High Fidelity (2000)

R   |    |  Comedy, Drama, Music


High Fidelity (2000) Poster

Rob, a record store owner and compulsive list maker, recounts his top five breakups, including the one in progress.


7.5/10
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26 November 2019 | Hey_Sweden
7
| Sharp, funny, and appealing.
John Cusack is the star, and one of the screenwriters and co-producers, of this likeable adaptation of the Nick Hornby novel. At its core, it capably tells a good romantic story, and does a very amusing job at poking fun at people who lord their supposedly superior musical knowledge (and tastes) over others. It's got an attractive and endearing cast, and it naturally also has a non-stop, eclectic soundtrack.

Cusack plays Rob, the neurotic owner of a record store that is far from prosperous. His employees are the timid Dick (Todd Louiso) and the far more brash Barry (Jack Black, who walks away with the film). After his longtime girlfriend Laura (charming Danish actress Iben Hjejle) dumps him for another man, it forces him to take stock and reflect on the major relationships - and break-ups - of his life.

Cusack is typically engaging, although this viewer could have done without that over-used device of having the main character directly address the camera. The film itself, despite being a little overlong, has some good laughs. I cracked up when Rob fantasized possible reactions to the annoying Ian (an amusing Tim Robbins), including a scenario of him, Barry, and Dick beating the almighty hell out of him.

Some intelligent and pointed dialogue is brought to life by this talented cast, with a steady parade of lovely ladies (Lisa Bonet, Catherine Zeta-Jones, Lili Taylor, Joelle Carter) as the women who have caught Robs' eyes over the years. Rob himself is not too sympathetic for much of the running time, but then, that is the whole point as it takes a while to pinpoint himself as a common denominator, and have his eventual epiphany.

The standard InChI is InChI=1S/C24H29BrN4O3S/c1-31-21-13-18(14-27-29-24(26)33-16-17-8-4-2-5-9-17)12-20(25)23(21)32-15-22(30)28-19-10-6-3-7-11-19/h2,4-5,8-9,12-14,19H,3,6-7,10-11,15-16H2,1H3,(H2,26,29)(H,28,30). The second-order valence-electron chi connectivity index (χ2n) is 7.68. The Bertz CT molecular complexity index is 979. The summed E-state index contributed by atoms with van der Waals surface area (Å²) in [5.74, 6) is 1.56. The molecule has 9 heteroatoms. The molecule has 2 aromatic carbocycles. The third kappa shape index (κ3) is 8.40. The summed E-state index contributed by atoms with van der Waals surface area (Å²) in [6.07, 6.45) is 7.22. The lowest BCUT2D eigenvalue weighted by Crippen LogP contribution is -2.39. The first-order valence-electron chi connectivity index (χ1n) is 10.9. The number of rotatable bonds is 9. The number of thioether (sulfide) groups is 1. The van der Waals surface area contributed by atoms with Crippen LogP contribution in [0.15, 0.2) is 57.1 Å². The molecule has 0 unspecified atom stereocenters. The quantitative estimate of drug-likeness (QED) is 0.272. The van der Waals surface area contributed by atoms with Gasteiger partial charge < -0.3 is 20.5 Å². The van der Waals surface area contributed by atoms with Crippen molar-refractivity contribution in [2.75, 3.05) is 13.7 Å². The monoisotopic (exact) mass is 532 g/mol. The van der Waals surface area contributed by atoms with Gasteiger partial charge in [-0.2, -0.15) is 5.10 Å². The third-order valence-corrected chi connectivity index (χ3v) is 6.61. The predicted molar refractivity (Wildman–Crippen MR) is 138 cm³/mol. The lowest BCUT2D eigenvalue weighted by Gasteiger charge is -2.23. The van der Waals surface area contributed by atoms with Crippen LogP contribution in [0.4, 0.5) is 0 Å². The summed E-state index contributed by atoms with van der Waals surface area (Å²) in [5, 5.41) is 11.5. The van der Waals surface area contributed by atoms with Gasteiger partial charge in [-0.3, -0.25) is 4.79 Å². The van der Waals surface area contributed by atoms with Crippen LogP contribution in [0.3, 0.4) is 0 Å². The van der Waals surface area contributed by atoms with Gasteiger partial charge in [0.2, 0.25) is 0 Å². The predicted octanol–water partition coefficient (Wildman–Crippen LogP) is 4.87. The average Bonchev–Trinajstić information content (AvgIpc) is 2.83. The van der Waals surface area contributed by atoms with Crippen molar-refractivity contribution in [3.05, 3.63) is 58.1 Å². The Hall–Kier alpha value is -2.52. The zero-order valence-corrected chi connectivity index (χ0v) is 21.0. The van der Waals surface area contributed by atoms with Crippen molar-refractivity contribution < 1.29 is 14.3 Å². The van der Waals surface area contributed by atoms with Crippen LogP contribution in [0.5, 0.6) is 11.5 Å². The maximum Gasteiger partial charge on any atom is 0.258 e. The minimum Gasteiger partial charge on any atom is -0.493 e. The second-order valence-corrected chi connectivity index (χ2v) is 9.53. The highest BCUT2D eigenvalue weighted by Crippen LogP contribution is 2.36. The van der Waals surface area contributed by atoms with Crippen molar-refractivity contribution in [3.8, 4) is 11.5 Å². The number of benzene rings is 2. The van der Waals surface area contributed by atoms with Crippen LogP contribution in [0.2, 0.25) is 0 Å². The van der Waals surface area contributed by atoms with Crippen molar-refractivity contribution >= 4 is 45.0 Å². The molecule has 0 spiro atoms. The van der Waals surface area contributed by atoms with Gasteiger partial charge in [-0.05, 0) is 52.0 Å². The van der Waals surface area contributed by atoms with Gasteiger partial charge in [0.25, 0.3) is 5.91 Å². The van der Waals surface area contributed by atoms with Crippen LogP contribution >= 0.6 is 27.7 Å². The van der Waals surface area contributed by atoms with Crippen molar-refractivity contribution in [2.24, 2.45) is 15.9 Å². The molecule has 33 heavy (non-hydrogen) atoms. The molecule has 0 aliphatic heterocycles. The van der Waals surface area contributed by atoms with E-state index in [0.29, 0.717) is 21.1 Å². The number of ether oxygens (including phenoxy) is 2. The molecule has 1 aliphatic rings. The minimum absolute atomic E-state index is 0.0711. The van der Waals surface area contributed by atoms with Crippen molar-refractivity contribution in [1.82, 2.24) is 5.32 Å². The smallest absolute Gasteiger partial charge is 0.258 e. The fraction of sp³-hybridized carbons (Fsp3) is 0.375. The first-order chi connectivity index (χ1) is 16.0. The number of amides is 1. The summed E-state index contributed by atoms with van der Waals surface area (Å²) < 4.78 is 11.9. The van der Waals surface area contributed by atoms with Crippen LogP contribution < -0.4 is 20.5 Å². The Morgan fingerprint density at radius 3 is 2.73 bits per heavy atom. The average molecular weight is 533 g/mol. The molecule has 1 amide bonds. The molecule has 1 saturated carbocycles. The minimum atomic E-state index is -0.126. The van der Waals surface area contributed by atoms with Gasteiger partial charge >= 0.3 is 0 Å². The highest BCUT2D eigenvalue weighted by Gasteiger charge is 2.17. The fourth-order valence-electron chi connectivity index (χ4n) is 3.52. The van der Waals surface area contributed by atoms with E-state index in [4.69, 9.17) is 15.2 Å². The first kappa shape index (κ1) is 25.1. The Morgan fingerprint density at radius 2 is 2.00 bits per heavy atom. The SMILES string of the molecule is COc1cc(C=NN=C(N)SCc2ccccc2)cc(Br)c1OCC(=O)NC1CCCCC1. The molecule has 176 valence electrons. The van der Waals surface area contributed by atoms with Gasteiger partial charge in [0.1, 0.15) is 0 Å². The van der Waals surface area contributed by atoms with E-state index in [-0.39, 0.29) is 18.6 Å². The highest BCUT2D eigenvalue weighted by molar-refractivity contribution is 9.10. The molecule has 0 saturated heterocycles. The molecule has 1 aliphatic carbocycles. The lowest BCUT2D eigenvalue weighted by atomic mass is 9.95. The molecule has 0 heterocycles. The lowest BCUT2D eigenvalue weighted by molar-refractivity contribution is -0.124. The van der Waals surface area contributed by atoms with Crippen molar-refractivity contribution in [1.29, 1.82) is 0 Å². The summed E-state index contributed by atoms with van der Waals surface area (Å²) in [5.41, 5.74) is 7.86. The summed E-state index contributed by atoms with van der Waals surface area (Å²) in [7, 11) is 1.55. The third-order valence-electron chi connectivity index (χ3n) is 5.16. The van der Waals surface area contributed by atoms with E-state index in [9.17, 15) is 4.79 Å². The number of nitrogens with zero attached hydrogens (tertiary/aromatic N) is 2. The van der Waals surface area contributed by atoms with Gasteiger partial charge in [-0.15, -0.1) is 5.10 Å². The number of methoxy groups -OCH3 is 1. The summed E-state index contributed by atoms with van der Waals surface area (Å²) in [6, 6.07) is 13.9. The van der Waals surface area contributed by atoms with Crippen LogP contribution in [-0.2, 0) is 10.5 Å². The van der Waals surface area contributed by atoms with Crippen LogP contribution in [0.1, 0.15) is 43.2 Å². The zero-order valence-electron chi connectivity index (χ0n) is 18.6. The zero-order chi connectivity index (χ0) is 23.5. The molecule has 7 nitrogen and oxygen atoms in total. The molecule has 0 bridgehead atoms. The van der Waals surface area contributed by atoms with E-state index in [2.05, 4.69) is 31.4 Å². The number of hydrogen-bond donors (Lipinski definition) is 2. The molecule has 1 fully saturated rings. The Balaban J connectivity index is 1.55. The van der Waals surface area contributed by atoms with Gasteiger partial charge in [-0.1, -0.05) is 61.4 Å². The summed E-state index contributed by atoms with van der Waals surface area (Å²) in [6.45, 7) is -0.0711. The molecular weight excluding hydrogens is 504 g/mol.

Nice cameo by rock star Bruce Springsteen, too.

Seven out of 10.

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Did You Know?

Trivia

When Barry is talking about Stevie Wonder, he says, "Is it better to burn out than to fade away?" This is a line from the song "Hey Hey, My My (Into the Black)" by Neil Young.


Quotes

Rob: What came first, the music or the misery? People worry about kids playing with guns, or watching violent videos, that some sort of culture of violence will take them over. Nobody worries about kids listening to thousands, literally thousands of ...


Goofs

In the deleted scene where Rob calls Caroline, the Chicago Reader columnist, to give her his revised top-five list of favorite songs, he misidentifies War's "Me and Baby Brother" as "Me and My Baby Brother."


Crazy Credits

At the beginning of the movie Dick mentions an album by a fictional band titled 'Pop, Girls, etc'. That became the Hungarian title of the movie.


Alternate Versions

In the version premiered on Comedy Central in 2003, there are numerous dialogue changes due to adult language, but several of these can be clearly identified as alternate takes rather than overdubs:

  • 1. When Rob talks about Deep Purple and his autobiographical record collection, Dick simply says "no way."
  • 2. Rob says "is that Peter Frampton? Why?" instead of "is that Peter f'ing Frampton?" just before he enters the lounge.
  • 3. Rob says "it made me feel like less of a... whoever the hell Laura thinks I am" during the phone call to Liz.
  • 4. Rob shouts to himself "who... is Ian!?" and rips posters off the wall after he talks to Liz.
  • 5. When Liz comes into the store, she says "hey Rob... you selfish jerk!"
  • 6. In the bar, Rob says (due to a mis-edit) "but really good" twice (once in a medium shot and again in the close-up) and asks "how come suddenly I'm the world's biggest jerk?"
  • 7. At dinner with Rob, Penny calls the guy she slept with a "dirtbag" and tells Rob to "go to Hell."
  • 8. The whole scene where Rob gets Charlie's answering machine is a different take, again without language.
  • 9. The shoplifting scene has a differently paced take when Rob says "how much is this deck worth to you and how much did you steal? Can you do the math?"
  • 10. Charlie says "no, I can't believe you, Rob. I knew it. You are," in an alternate take when she sits down after the dinner party scene, instead of repeatedly cursing.
  • 11. Barry's "top five songs about death" is a different take and even has Rob adding "Not Dark Yet, by Dylan" before he runs off to get the phone.
  • 12. Rob asks "Hey! What the hell is this, huh? What is this?" when he finds Laura's flyer.
  • 13. The scene where Rob offers Barry money not to play at the release party is different.


Soundtracks

Lo Boob Oscillator
Written by
Tim Gane and Laetitia Sadier
Performed by Stereolab
Courtesy of Sub Pop Records

Storyline

Plot Summary


Synopsis (WARNING: Spoilers)


Genres

Comedy | Drama | Music | Romance

Details

Release Date:

31 March 2000

Language

English, Danish


Country of Origin

UK, USA

Filming Locations

Chicago, Illinois, USA

Box Office

Budget:

$30,000,000 (estimated)

Opening Weekend USA:

$6,429,107 2 April 2000

Gross USA:

$27,287,137

Cumulative Worldwide Gross:

$47,126,295

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